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Immunological Evidence of Variation in Exposure and Immune Response to Bacillus anthracis in Herbivores of Kruger and Etosha National Parks

Ochai, SO;Crafford, JE;Hassim, A;Byaruhanga, C;Huang, YH;Hartmann, A;Dekker, EH;van Schalkwyk, OL;Kamath, PL;Turner, WC;van Heerden, H;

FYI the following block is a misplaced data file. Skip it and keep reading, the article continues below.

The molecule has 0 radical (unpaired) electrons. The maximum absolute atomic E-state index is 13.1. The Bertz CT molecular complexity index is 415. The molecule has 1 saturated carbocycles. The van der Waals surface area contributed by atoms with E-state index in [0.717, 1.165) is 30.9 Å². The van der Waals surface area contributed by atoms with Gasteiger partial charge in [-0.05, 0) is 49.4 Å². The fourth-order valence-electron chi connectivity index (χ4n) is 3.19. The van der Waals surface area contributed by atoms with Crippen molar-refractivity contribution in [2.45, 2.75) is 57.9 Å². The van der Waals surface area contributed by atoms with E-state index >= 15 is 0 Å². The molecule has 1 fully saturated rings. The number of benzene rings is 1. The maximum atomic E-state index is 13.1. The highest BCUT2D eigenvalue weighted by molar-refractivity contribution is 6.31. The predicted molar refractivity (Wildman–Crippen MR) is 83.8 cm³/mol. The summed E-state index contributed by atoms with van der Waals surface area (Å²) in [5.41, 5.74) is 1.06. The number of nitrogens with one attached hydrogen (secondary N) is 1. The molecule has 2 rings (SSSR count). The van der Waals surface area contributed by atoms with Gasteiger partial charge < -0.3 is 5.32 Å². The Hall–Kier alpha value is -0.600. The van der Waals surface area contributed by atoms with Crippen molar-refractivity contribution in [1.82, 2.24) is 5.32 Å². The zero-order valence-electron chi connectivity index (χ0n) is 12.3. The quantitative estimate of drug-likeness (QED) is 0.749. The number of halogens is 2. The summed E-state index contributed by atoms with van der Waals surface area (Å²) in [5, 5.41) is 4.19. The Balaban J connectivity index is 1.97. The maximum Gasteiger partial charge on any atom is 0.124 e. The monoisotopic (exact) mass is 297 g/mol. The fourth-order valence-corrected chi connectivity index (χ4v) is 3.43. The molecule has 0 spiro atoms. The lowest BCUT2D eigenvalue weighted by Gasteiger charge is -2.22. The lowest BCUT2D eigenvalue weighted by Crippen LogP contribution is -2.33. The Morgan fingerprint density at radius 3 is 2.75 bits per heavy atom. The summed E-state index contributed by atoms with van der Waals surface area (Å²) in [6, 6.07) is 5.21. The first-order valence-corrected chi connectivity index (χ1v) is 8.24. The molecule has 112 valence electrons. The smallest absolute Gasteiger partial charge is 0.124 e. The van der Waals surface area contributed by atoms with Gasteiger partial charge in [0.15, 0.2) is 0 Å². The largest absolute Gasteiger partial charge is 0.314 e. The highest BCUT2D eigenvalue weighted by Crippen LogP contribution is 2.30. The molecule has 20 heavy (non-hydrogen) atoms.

Exposure and immunity to generalist pathogens differ among host species and vary across spatial scales. Anthrax, caused by a multi-host bacterial pathogen, Bacillus anthracis, is enzootic in Kruger National Park (KNP), South Africa and Etosha National Park (ENP), Namibia. These parks share many of the same potential host species, yet the main anthrax host in one (greater kudu (Tragelaphus strepsiceros) in KNP and plains zebra (Equus quagga) in ENP) is only a minor host in the other. We investigated species and spatial patterns in anthrax mortalities, B. anthracis exposure, and the ability to neutralize the anthrax lethal toxin to determine if observed host mortality differences between locations could be attributed to population-level variation in pathogen exposure and/or immune response. Using serum collected from zebra and kudu in high and low incidence areas of each park (18- 20 samples/species/area), we estimated pathogen exposure from anti-protective antigen (PA) antibody response using enzyme-linked immunosorbent assay (ELISA) and lethal toxin neutralization with a toxin neutralization assay (TNA). Serological evidence of pathogen exposure followed mortality patterns within each system (kudus: 95% positive in KNP versus 40% in ENP; zebras: 83% positive in ENP versus 63% in KNP). Animals in the high-incidence area of KNP had higher anti-PA responses than those in the low-incidence area, but there were no significant differences in exposure by area within ENP. Toxin neutralizing ability was higher for host populations with lower exposure prevalence, i.e., higher in ENP kudus and KNP zebras than their conspecifics in the other park. These results indicate that host species differ in their exposure to and adaptive immunity against B. anthracis in the two parks. These patterns may be due to environmental differences such as vegetation, rainfall patterns, landscape or forage availability between these systems and their interplay with host behavior (foraging or other risky behaviors), resulting in differences in exposure frequency and dose, and hence immune response.